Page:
But I wasn’t ‘blind,’ after all, I was ‘low vision.’ I felt like I was the only person in the world stuck somewhere between blind and sighted.

Thankfully, I eventually found out how to make a change. After graduating from college, I got a new VRC, Matt Lyles, who was blind himself. He said if I really wanted a challenge, I should check out the Louisiana Center for the Blind (LCB). He described it as boot camp for the blind, and he would know since he went there himself. Matt told me the most important thing he learned at LCB was that our limitations have more to do with our own personalities than blindness.

3 Tower
#3 Tower

Accepting A New Perspective About Blindness

Up until my conversation with Matt, that was the first time anyone talked to me about a residential blindness training program. I was ecstatic to start the nine-month training at LCB in 2010. The Center was different from the bit of blindness skills training I’d experienced before. Students with residual vision wear sleep shades during classes to focus on learning nonvisual skills like:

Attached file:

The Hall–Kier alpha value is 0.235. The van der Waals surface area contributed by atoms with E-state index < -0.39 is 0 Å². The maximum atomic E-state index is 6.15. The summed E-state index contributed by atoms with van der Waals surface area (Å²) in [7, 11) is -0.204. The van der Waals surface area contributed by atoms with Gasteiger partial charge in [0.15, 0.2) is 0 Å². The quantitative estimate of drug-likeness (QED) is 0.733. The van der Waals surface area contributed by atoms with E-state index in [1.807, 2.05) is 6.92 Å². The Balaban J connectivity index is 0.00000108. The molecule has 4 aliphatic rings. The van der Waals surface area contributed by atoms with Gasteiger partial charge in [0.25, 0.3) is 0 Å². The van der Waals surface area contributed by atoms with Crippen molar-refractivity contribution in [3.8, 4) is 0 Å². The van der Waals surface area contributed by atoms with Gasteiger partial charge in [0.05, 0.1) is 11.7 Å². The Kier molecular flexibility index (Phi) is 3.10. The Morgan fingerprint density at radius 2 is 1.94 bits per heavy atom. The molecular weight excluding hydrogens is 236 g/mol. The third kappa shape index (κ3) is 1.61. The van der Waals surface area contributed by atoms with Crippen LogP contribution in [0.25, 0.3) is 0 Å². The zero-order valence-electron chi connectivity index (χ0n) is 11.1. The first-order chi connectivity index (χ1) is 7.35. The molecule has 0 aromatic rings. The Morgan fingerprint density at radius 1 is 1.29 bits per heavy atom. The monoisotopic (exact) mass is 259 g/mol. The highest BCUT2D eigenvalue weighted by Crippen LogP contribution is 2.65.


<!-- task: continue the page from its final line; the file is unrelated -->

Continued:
• cane travel,
  • daily living,
  • braille,
  • technology,
  • and industrial arts.

Most instructors are blind themselves, and those who aren’t, often wear shades while teaching. Some of the most impactful moments for me were during trips:

  • white water rafting in Tennessee,
  • mountain climbing in Arkansas,
  • and in New Orleans at Mardi Gras.

LCB helped me develop a positive philosophy about blindness. Previously, I didn’t like to use the word ‘blind,’ I thought that was only for totally blind people or an insult. But I gradually learned I wasn’t fooling anyone by holding onto someone instead of using a cane. Or pretending to read along in print—I was blind, and that was ok. I found I was living life feeling like a ‘broken sighted person’ when I could choose to live as a ‘whole blind person.’

It was fascinating to me how many people experienced a similar lack of resources. After training, I earned my Master’s in O&M from Louisiana Tech University. I also hold a National Orientation and Mobility Certification
(https://www.nbpcb.org/nomc) to share the structured-discovery (http://www.pdrib.com/pages/canetravel.php) style of training with more blind people. Matt showed me the impact one blind person can make on another, and I hope to do likewise through my service.

4 Wedding
#4 Wedding

Paying Forward A Positive Philosophy